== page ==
Small and medium-sized enterprises (SMEs) in the UK are leading Europe when it comes to accepting contactless payments, with almost all now accepting near-field communications (NFC)-based card payments.
According to a survey by SME-focused fintech SumUp, 90% of UK SMEs now accept payment by contactless cards.
In Switzerland, 85% of SMEs accept the payments, while 78% do so in Italy, 68% in France and 67% in Germany.
But Germany is seeing the fastest take-up of contactless payments by its large SME sector, the Mittelstand, with a 17% increase in their use over the past year. In the UK, where most already accept the payments, there was a 3% increase.
Nina Etienne, global vice-president of marketing at SumUp, said UK SMEs have taken strides in embracing innovation. “The uptake of digital payment tech highlighted in this data demonstrates the adaptability that puts UK SMEs at the forefront in terms of using technology to improve user experience,” she said.
“While the economic landscape has created difficulties for small businesses, these statistics offer some insight both into the resilience of SMEs, as they find new ways to improve their business, and an increased trust in digital payments amongst the public, as more transactions take place through contactless methods.”
At this week’s Innovate Finance Global Summit, where thousands of fintechs met in London, the UK’s “forward-thinking” financial services regulations were cited as a reason why the UK is seeing innovation.
For example, the UK government has repeatedly raised the limit people can spend using a contactless card to increase take-up.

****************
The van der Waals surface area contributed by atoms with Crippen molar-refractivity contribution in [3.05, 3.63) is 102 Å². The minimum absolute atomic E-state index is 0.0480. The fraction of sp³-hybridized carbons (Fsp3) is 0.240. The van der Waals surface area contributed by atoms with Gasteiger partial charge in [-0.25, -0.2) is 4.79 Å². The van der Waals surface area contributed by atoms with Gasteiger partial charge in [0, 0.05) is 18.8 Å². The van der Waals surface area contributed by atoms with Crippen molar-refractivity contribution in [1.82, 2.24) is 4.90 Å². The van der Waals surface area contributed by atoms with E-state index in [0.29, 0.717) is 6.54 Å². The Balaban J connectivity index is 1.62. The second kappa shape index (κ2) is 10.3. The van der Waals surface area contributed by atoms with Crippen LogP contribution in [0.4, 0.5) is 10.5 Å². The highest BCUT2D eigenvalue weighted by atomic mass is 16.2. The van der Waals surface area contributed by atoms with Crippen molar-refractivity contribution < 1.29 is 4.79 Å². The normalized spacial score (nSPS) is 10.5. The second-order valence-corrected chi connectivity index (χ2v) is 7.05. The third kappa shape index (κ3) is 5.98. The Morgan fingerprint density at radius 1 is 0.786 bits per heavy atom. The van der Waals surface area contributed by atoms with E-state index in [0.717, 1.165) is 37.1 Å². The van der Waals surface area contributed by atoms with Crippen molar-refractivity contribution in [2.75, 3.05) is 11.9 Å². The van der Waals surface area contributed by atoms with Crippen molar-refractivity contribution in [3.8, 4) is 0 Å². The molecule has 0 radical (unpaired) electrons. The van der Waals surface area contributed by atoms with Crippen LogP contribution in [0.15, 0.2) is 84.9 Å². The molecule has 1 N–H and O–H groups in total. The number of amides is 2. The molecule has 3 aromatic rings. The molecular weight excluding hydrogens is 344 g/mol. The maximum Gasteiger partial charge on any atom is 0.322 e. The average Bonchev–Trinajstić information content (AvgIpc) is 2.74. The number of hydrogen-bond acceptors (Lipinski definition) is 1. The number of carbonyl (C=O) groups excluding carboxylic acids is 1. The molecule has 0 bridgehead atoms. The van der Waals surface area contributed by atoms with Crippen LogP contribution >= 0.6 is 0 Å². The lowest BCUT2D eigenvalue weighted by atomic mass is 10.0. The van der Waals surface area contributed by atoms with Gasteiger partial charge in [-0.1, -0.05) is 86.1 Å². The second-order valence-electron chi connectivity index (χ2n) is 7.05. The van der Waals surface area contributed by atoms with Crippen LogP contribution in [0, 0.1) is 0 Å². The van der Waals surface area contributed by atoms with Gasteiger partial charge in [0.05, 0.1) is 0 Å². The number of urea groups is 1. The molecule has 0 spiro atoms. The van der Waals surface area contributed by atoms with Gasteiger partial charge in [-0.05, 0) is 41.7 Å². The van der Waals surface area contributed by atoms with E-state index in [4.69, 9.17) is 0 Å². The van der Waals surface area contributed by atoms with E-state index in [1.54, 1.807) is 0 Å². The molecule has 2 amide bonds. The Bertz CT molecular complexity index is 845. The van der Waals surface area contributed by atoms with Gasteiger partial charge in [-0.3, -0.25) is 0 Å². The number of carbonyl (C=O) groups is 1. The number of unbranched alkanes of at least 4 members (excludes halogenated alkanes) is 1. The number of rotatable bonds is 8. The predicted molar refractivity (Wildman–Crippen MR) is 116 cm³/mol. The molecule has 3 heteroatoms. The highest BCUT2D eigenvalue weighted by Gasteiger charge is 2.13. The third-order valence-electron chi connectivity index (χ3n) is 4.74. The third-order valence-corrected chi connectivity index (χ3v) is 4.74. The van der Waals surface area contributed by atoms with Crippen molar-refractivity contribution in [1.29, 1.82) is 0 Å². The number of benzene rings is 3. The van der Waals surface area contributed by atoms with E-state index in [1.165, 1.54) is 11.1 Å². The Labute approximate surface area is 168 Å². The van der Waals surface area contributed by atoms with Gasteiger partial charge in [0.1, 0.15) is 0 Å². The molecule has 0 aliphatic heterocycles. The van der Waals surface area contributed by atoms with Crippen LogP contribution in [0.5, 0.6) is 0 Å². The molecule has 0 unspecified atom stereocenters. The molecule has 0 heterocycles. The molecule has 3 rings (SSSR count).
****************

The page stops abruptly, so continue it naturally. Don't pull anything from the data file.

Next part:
NFC-based contactless cards were first introduced in 2007 with a £10 spending limit. Contactless cards require spending limits because unlike other contactless payments such as Apple Pay, for which a fingerprint is needed, contactless cards do not verify whether the person making the payment is the card owner. But the spending limit has gradually increased – it moved from £30 to £45 in 2020 during the early stages of the pandemic, and hit £100 in 2021.
According to SumUp, “consumers are also a driving force behind the spread of contactless technology, as the willingness of the customer to make use of new payment methods is reflected in increases in both the number and volume of contactless transactions”.
In the UK, most payments that can be made using contactless cards are. According to figures from Barclays Bank, over 90% of transactions in 2022 that were eligible to be made using contactless technology were paid that way. The bank said the total amount spent using contactless was up by just under 50%, but it did not reveal the exact figure.
Barclays also found that the average contactless user made 220 payments last year, up from 180 in 2021. The average payment value was slightly more than £15.
The move to digital banking channels, such as the use of contactless payment technology, accelerated during the Covid-19 pandemic when bank branches and shops closed to prevent the spread of the virus. And as consumers have become more accustomed to digital technology, take-up of offers from digital-only banks has increased.